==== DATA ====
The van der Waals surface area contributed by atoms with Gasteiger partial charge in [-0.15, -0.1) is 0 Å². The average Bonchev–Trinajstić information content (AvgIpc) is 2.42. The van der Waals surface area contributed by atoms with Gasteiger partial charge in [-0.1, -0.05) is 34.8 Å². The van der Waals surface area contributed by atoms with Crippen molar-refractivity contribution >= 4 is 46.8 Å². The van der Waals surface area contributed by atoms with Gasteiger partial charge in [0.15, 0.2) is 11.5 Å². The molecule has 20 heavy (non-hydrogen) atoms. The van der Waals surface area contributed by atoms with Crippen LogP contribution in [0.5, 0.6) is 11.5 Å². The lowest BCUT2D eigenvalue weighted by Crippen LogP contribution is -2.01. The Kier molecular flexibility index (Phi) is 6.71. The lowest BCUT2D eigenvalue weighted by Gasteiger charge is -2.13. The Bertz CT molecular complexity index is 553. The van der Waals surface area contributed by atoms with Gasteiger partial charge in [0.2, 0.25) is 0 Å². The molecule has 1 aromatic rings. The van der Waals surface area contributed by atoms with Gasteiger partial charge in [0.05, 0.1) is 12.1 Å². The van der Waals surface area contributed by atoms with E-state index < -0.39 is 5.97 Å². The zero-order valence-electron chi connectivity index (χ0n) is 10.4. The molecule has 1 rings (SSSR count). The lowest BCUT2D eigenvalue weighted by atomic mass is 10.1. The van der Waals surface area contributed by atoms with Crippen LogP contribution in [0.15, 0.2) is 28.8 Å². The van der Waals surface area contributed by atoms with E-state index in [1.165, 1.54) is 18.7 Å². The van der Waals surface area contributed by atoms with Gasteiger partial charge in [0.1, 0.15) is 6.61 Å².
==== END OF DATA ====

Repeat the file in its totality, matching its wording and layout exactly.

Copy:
The van der Waals surface area contributed by atoms with Gasteiger partial charge in [-0.15, -0.1) is 0 Å². The average Bonchev–Trinajstić information content (AvgIpc) is 2.42. The van der Waals surface area contributed by atoms with Gasteiger partial charge in [-0.1, -0.05) is 34.8 Å². The van der Waals surface area contributed by atoms with Crippen molar-refractivity contribution >= 4 is 46.8 Å². The van der Waals surface area contributed by atoms with Gasteiger partial charge in [0.15, 0.2) is 11.5 Å². The molecule has 20 heavy (non-hydrogen) atoms. The van der Waals surface area contributed by atoms with Crippen LogP contribution in [0.5, 0.6) is 11.5 Å². The lowest BCUT2D eigenvalue weighted by Crippen LogP contribution is -2.01. The Kier molecular flexibility index (Phi) is 6.71. The lowest BCUT2D eigenvalue weighted by Gasteiger charge is -2.13. The Bertz CT molecular complexity index is 553. The van der Waals surface area contributed by atoms with Gasteiger partial charge in [0.2, 0.25) is 0 Å². The molecule has 1 aromatic rings. The van der Waals surface area contributed by atoms with Gasteiger partial charge in [0.05, 0.1) is 12.1 Å². The van der Waals surface area contributed by atoms with E-state index < -0.39 is 5.97 Å². The zero-order valence-electron chi connectivity index (χ0n) is 10.4. The molecule has 1 rings (SSSR count). The lowest BCUT2D eigenvalue weighted by atomic mass is 10.1. The van der Waals surface area contributed by atoms with Crippen LogP contribution in [0.15, 0.2) is 28.8 Å². The van der Waals surface area contributed by atoms with E-state index in [1.165, 1.54) is 18.7 Å². The van der Waals surface area contributed by atoms with Gasteiger partial charge in [0.1, 0.15) is 6.61 Å².